Seinfeld, Gates yield stage to real Windows users

SEATTLE (AP) - September 18, 2008 Bloggers and online media have suggested that the Redmond, Wash.-based company yanked the Seinfeld ads after they were poorly received. The ads show Gates and Seinfeld trading banter at a mall shoe store and while living with a suburban family, trying to get in touch with regular people. Seinfeld asks Gates nonsensical questions about the future of computing, and Gates responds with "signs" that he's on the right track, including "adjusting his shorts," as Seinfeld called the awkward hip shake, and doing "the robot," a dance move.

However, a senior vice president in Microsoft's central marketing group, Mich Mathews, contended in an interview Thursday that it was always the plan to replace the Seinfeld-Gates ads with ones that focus on Windows.

"The notion that we're doing some quick thing to cancel (the Seinfeld ads) is actually preposterous," Mathews said. "Today was always the day. ... Media buying is something you have to do months in advance."

Mathews described the three Seinfeld spots as ice breakers with a limited shelf life, designed to grab people's attention in a tongue-in-cheek way without the pressure of having to talk about the product.

"We wanted to be sure that when we do come out with our major message, today, `Life Without Walls,' more people would be paying attention than they would otherwise," Mathews said. "My goodness, did we do that."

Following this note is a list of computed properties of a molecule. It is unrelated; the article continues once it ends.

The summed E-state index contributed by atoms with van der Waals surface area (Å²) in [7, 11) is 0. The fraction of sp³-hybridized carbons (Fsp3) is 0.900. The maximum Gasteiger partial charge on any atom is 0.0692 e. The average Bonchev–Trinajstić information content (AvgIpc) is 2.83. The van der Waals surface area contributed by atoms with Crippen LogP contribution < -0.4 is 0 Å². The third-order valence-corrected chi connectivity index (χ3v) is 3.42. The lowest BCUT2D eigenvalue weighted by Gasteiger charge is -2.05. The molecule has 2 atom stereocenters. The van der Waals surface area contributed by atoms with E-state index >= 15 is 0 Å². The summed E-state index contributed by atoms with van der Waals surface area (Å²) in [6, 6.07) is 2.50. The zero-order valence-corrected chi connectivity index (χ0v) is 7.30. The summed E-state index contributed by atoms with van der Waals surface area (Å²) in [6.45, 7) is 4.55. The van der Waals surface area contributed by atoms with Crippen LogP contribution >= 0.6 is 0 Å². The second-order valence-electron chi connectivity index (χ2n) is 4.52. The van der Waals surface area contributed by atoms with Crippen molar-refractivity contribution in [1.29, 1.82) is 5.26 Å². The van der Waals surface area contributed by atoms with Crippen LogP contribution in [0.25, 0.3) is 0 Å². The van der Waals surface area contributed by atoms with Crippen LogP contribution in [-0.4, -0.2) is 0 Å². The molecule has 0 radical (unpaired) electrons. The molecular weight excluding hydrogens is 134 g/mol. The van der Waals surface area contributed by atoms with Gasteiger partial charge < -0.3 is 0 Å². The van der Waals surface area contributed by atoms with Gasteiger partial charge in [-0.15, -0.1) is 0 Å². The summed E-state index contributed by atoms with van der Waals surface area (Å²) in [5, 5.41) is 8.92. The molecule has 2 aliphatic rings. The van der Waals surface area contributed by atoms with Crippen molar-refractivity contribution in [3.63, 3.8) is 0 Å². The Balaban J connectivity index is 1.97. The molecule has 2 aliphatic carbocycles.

The Windows-focused campaign attempts to turn Apple's "I'm a Mac" ads on their head. A new TV ad set to debut during "The Office" on NBC Thursday evening begins with a Microsoft engineer who looks like the PC character in Apple's ads saying "Hello, I'm a PC, and I've been made into a stereotype." He's followed by a montage of real-life PC users, celebrities and Microsoft Windows engineers who all repeat the "I'm a PC" mantra.

Microsoft also has ads queued up for print, Web and public spaces that focus on the way Windows, Windows Mobile, Microsoft's Live services and its TV platform connect.

The $300 million campaign was designed by ad agency Crispin Porter + Bogusky. Microsoft said the company is "exploring options" with Seinfeld for new ads, but that no ads beyond the three that aired have been filmed so far.

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